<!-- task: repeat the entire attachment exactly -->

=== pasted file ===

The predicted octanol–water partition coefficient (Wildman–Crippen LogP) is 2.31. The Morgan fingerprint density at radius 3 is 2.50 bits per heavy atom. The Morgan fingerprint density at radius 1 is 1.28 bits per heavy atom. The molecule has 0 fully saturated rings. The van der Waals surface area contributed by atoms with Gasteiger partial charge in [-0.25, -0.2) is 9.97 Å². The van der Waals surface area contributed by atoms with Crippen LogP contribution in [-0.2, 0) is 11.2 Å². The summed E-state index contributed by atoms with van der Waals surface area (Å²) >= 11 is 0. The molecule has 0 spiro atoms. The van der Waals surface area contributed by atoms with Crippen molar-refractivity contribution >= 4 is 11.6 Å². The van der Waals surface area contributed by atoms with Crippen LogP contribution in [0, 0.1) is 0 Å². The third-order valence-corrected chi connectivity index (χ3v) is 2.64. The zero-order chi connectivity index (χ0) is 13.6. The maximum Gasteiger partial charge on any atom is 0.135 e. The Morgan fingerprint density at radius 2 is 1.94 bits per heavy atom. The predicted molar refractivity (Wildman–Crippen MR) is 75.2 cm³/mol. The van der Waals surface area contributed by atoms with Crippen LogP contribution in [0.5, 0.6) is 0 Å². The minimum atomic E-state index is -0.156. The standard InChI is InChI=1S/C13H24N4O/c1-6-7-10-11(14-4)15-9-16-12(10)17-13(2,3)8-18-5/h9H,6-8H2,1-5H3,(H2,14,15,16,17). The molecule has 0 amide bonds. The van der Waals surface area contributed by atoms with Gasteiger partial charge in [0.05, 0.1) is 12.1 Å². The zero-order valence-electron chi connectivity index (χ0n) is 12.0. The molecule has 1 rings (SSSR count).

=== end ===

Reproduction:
The predicted octanol–water partition coefficient (Wildman–Crippen LogP) is 2.31. The Morgan fingerprint density at radius 3 is 2.50 bits per heavy atom. The Morgan fingerprint density at radius 1 is 1.28 bits per heavy atom. The molecule has 0 fully saturated rings. The van der Waals surface area contributed by atoms with Gasteiger partial charge in [-0.25, -0.2) is 9.97 Å². The van der Waals surface area contributed by atoms with Crippen LogP contribution in [-0.2, 0) is 11.2 Å². The summed E-state index contributed by atoms with van der Waals surface area (Å²) >= 11 is 0. The molecule has 0 spiro atoms. The van der Waals surface area contributed by atoms with Crippen molar-refractivity contribution >= 4 is 11.6 Å². The van der Waals surface area contributed by atoms with Crippen LogP contribution in [0, 0.1) is 0 Å². The third-order valence-corrected chi connectivity index (χ3v) is 2.64. The zero-order chi connectivity index (χ0) is 13.6. The maximum Gasteiger partial charge on any atom is 0.135 e. The Morgan fingerprint density at radius 2 is 1.94 bits per heavy atom. The predicted molar refractivity (Wildman–Crippen MR) is 75.2 cm³/mol. The van der Waals surface area contributed by atoms with Crippen LogP contribution in [0.5, 0.6) is 0 Å². The minimum atomic E-state index is -0.156. The standard InChI is InChI=1S/C13H24N4O/c1-6-7-10-11(14-4)15-9-16-12(10)17-13(2,3)8-18-5/h9H,6-8H2,1-5H3,(H2,14,15,16,17). The molecule has 0 amide bonds. The van der Waals surface area contributed by atoms with Gasteiger partial charge in [0.05, 0.1) is 12.1 Å². The zero-order valence-electron chi connectivity index (χ0n) is 12.0. The molecule has 1 rings (SSSR count).